There is also no need to mention that Australia's east coast is the main hangout spot for surfers – the name given to one of the main tourist hubs, Surfers Paradise, doesn't leave much to the imagination. The most popular reef break is definitely that of Superbanks, where thanks to the tubular waves you could really experience the ride of your life. However, Gold Coast is an overly inflated city. If you want to surf in a more relaxed and hippy environment, Byron Bay is the place to go. There, between one storm and another, you can relax with a guitar on the beach and a quiet café with the locals. A completely natural location still not ruined by mass tourism. The more metropolitan alternative is Bondi Beach: the surf takes on a whole new flavor if you can admire the wonders of Sydney in the background. In New Zealand, Manu Bay, near Raglan, is a place of worship for having appeared in the documentary film The Endless Summer, a progenitor of the surf genre in the cinema. The waves range from one to three meters, but the real queen is the atmosphere all imbued with the myth of surfing: the bars and cafes all broadcast documentaries on the subject, and you can enjoy them while sipping a fresh fruit smoothie, hoping to meet a of the old glories that appeared in the film. Outside the mainland, a trip to Samoa is needed to experience the extremes: Special K is a spot with medium waves, while Coconuts is where the beast is unleashed.
Let's face it, here you are not looking so much for the biggest wave, as for the most beautiful beach where you can relax in the shade of a palm tree to recover from the fight against the god of the sea. Nonetheless, there is no shortage of points where you can unleash the Big Kahuna that is in itself. And if it is also an excuse for a holiday in the Maldives … For example, on the capital island of Malé you can face the wave that is created on the Sultans reef, even if the risk is high due to the rocky seabed. One of the most famous waves is that of Pasta Point, thanks to its over 100 meters of tube riding. Unfortunately there is a high price to pay: that of the Dhonveli Beach Resort, which occupies the island where the aforementioned spot is located. A single night around here can cost you up to € 270! Better then to fall back on a cheaper trip to Thailand. At least when it comes to the local cost of living, because Phuket's resorts are no different when it comes to the damage done to the wallet. But Surin Beach is a good place to sit on the table, and while it's not the best place in the world, Thailand's tropical charm makes it worthwhile. Where you would never expect to roam the waves is in China, a country not really famous for being the home of surfing. But you will change your mind when you go to Sanya, a renowned tourist center in the province of Hainan, famous for its tropical climate: it is no coincidence that it is the southernmost city in China. It's Riyuewan Bay is a hidden treasure for surfers looking for unexplored spots. We come to the islands. Bali's beaches are as famous as their waves, but perhaps not enough for all surfers from Australia and Hawaii. So much so that in Kuta the locals don't look kindly on foreigners. Better to head to Uluwatu, where the atmosphere is friendlier. On the island of Siargao, in the Philippines, the Cloud Nine is a break that creates a wave that can decide the death of the surfer who faces it at every second: just slide off the board to be able to break the bones on the sharp corals against which the force of the water can hurl you violently. The Mentawai Islands, west of Sumatra, represent a real paradise for surfers who just have to choose the most beautiful spot (it seems that the best are in the islands of Pagai and Siberut). Finally, Fulong beach, with its reckless waves, is certainly one of the many good reasons to visit Taiwan.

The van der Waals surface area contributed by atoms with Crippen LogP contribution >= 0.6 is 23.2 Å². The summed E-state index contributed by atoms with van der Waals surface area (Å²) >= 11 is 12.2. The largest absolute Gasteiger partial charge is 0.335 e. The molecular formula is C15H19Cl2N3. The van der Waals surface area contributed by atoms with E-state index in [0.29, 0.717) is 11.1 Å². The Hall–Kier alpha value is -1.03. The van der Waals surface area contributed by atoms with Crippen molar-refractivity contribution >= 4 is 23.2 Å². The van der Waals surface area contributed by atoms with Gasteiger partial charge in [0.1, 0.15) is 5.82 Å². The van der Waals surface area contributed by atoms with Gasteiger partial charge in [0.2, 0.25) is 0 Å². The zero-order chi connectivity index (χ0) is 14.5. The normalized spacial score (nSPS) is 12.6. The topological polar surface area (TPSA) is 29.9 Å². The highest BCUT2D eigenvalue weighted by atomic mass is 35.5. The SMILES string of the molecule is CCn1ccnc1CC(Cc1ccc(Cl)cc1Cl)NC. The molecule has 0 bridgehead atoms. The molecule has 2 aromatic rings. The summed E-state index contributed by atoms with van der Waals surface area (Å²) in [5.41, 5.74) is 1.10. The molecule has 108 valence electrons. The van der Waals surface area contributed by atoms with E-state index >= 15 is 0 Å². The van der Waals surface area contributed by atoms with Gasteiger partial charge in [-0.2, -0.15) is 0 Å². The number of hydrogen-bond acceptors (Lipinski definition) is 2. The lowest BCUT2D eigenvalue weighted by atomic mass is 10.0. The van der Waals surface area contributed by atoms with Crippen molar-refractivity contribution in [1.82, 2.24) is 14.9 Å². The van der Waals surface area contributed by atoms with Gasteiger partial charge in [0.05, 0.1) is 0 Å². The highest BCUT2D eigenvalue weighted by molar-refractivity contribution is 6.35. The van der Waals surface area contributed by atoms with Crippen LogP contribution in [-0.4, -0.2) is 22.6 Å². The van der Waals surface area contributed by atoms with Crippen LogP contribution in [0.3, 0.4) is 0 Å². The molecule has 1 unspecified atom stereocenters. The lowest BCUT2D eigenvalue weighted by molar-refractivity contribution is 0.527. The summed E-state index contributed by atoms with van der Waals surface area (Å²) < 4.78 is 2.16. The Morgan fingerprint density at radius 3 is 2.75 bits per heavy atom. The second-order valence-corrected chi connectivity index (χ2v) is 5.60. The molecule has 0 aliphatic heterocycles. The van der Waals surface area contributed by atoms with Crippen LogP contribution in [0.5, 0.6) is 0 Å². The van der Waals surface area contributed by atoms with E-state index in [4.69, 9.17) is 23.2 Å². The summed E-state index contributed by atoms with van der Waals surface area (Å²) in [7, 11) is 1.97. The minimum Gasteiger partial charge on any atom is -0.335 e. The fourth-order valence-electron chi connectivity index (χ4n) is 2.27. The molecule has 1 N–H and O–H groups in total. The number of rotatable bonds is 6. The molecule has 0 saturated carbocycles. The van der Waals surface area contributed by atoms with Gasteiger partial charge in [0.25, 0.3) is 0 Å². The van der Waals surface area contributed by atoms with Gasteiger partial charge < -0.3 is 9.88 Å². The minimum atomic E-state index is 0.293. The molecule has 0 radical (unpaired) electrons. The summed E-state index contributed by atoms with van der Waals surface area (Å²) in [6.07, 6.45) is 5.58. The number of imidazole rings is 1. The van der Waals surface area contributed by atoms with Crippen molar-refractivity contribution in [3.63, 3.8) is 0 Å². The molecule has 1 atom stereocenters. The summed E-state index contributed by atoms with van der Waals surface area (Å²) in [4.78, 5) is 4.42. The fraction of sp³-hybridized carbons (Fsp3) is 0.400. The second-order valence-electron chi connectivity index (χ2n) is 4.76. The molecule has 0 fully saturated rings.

The mecca of all tube riding lovers is definitely Jeffreys Bay in South Africa, where you can run around for over three hundred meters inside the Supertubes. A great destination to start learning to surf is Muizenberg, but even the more experienced can head to Kalk Bay and Danger Reef (a not-so-reassuring name). The drawbacks, as usual, are those of the South African sea: cold waters and sharks. Better then to fly to Morocco, to Taghazoute: it will be worth it, if only for that unique mix of African and Middle Eastern culture that reigns in the coastal city. The most popular point is the Killer Point, but don't be scared by the name: it refers to the numerous orcas sighted in the area (in English killer whales). From the point of view of climate and landscapes, the Canary Islands are all African: and the island of Fuerteventura is the best choice to ride the wave. The Bubble, on the north coast at El Jablito beach, is a small tubular adventure that runs for a few meters. And for this reason the typical Spanish cheerfulness and welcome goes to be blessed, as the locals do not look favorably on tourists who try to steal their wave. The battle for conquest is an epic feat. In winter, Cape Verde is an excellent destination: the waves of Ponta Preta crash on a risky breaking point, and it is no coincidence that the meaning of the Portuguese name of the break is "black point".
Duration: 8 days / 6 nights
from € 284 - Excluding flights
Duration: 9 days / 6 nights
from € 305 - Excluding flights
Bells Beach is an Australian coastal site in Victoria, located 100km southwest of Melbourne on the Great Ocean Road, close to the towns of Torquay and Jan Juc. Bells Beach is particularly renowned for welcoming of one of the oldest and most ongoing surfing competitions in the world, known as Rip Curl Pro Bells Beach. […]
Mavericks, is a surfing site located off the north coast of California , approximately 3km from the port of Pillar Point, in San Mateo County and precisely in the village of Princeton-by-the-Sea. When there are storms during the winter months, the waves of this place can easily exceed 8 meters , reaching astonishing heights of […]